Also getting your dog to stand and be felt all over, and then roll over and same again - is helpful at the vets or the professional dog washers. Get any visitors you have to help. Ie your dog needs to be comfortable being felt up by friendly strangers.

    Lots of praise and treats would probably help.

    Washing is another way to practice the feeling up business. I use johnsons baby shampoo and conditioner in 1 but I don't do it very often - once a month maybe or when puppy gets stinky. Shampoo is probably optional. Just get a bucket or two of warm water and in a waterproof place like the backyard or bathroom, use a scoop (chinese rice container or plastic cup) to pour the water over. Make sure you thoroughly dry after - a chamois (shammy) leather or lots of old towels helps.

    Warm water is important. Cold water will just put your dog right off bathtime.

    And if you can get your puppy used to a hair dryer that helps dry the fluffy dogs. Initially you may only be able to turn it on for a few seconds and turn it off, and build up to pointing warm air directly at the dog. It doesn't need to be wet for you to practice this.

    My mum used to bath the Aussie terrier in the shower with her (have lots of old dog towels available). Your dog might enjoy that too.

  5. #5
    Join Date
    Jul 2009
    Location
    Manly West, Brisbane
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    As for blowdrying, try and get them used to the sound and feel as early as you can and that way they won't find it so bad when they go to the groomers. My little Maltese x shih tzu Benson, now loves the blowdryer so much that he will sit and wait at my feet each morning as I'm getting ready for work and he loves to have a quick little blowdry even though he isn't wet...lol If I forget to do it, he sits there barking at me until I get the message.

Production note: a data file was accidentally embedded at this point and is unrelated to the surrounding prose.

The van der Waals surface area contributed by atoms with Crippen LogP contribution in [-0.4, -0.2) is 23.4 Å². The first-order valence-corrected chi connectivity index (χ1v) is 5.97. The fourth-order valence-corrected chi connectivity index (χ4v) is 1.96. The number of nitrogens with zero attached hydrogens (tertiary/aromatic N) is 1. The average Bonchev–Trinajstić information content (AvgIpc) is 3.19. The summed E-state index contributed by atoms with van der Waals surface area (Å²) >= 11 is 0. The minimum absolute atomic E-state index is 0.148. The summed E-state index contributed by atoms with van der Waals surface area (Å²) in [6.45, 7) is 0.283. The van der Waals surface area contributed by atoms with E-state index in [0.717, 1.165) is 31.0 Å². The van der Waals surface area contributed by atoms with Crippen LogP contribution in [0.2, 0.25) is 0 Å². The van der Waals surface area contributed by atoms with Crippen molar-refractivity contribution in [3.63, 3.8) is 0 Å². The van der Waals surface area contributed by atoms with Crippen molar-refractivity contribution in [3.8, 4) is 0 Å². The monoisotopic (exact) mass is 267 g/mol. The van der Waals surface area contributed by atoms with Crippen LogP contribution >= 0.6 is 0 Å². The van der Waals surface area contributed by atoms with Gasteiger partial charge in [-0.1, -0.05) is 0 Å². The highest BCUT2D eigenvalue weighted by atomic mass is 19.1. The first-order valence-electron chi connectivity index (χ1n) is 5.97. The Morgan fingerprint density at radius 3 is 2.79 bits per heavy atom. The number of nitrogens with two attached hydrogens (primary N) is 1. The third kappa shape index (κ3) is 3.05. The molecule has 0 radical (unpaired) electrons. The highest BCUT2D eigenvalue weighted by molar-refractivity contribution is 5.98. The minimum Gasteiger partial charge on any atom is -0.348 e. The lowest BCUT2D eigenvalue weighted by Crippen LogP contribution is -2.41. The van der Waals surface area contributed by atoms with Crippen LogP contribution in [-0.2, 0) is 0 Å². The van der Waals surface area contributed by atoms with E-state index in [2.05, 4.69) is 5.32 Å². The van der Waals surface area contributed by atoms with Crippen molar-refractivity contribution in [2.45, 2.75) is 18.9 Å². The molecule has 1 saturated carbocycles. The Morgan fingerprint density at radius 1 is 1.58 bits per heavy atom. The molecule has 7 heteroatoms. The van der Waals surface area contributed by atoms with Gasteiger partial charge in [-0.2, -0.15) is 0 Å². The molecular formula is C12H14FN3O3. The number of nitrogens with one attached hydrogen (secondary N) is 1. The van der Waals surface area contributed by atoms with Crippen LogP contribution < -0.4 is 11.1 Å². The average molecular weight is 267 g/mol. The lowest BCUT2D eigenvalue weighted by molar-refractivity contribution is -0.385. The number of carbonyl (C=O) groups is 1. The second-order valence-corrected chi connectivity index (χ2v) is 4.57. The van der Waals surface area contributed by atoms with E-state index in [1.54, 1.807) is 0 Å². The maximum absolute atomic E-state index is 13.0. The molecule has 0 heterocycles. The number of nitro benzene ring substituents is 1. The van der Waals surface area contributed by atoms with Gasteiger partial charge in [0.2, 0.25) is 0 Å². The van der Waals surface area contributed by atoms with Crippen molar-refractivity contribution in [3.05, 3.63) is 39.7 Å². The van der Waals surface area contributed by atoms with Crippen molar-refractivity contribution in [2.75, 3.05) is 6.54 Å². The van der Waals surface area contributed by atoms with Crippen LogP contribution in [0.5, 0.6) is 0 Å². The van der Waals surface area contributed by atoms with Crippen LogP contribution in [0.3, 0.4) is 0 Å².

6. #6

    Default

    I think they've got it covered!!

    Just make sure you get practice in on the senstive areas like face and feet. With her breeding she will have lots of hair on her face, and it's hard to brush if it gets knotty!! Make sure you keep at it. and if it gets long around her mouth and eyes trim it or use some little hair bands to tie it back. If you do though, make sure you take them out an re-do them every two days or they will also knot up!

    Brushing it quietly while she's sleeping in your lap after a meal or when she's worn out is a good start.

    As she gets older you may want to find a professional groomer you trust to give her a good tidy up trim every six months or so. They can show you tips and tricks for keeping eyes, mouth, feet and bottom respectable!

  7. #7
    Join Date
    Sep 2009
    Location
    Macedon Ranges, vic
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    Thankyou so much for the tips. There are some great ideas. I've groomed plenty of adult dogs for friends and trimmed their coats but just didn't what to stuff up with a puppy and have issues grooming her for the rest of her life. lol Will definetly try out these ideas. Thanks again.

  8. #8

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    Hi, as a Groomer I can say start as early as possible with getting ur dog use to grooming, it makes it easier on the Groomer & most importantly the dog. Start with witha few minutes at a time and always end on a good note, stopping b4 the dog gets too agitated. Remember they r puppies they have short attention spans!
    Ensuring the finest toothed comb u can find, can get thru all parts of the coat will let u know if u have brushed the dog properly. Under arms, face , behind ears and under tail are the most commen place for knots.
    Also make sure u are using a shampoo that is as close to a dogs ph as poss. Not many ppl realise but most dog shampoos are just not suitable for dogs skin as the ph is way off.
    Hope this helps!

  9. #9

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    Oh also I forgot, as u have a dog that will need to be regularly clipped, using an electric toothbrush and sliding it all over the dog to get it use to the sound and feeling of a clipper will really help in making it not so scary for your dog when it comes to its 1st clip!

  10. #10
    Join Date
    Sep 2009
    Location
    Macedon Ranges, vic
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    Thanks Heaps Alex, the electric toothpaste idea is great, didn't think of that.
    What age would they normally require their first clip?

    We gave her her first bath the other day, using some of the great advice it went really well. She still wanted to get out a couple of times, but distracting her with a toy and talking calmly helped. Does not like the hairdryer though, will give it time, won't push this one.lol

    Thanks again guys.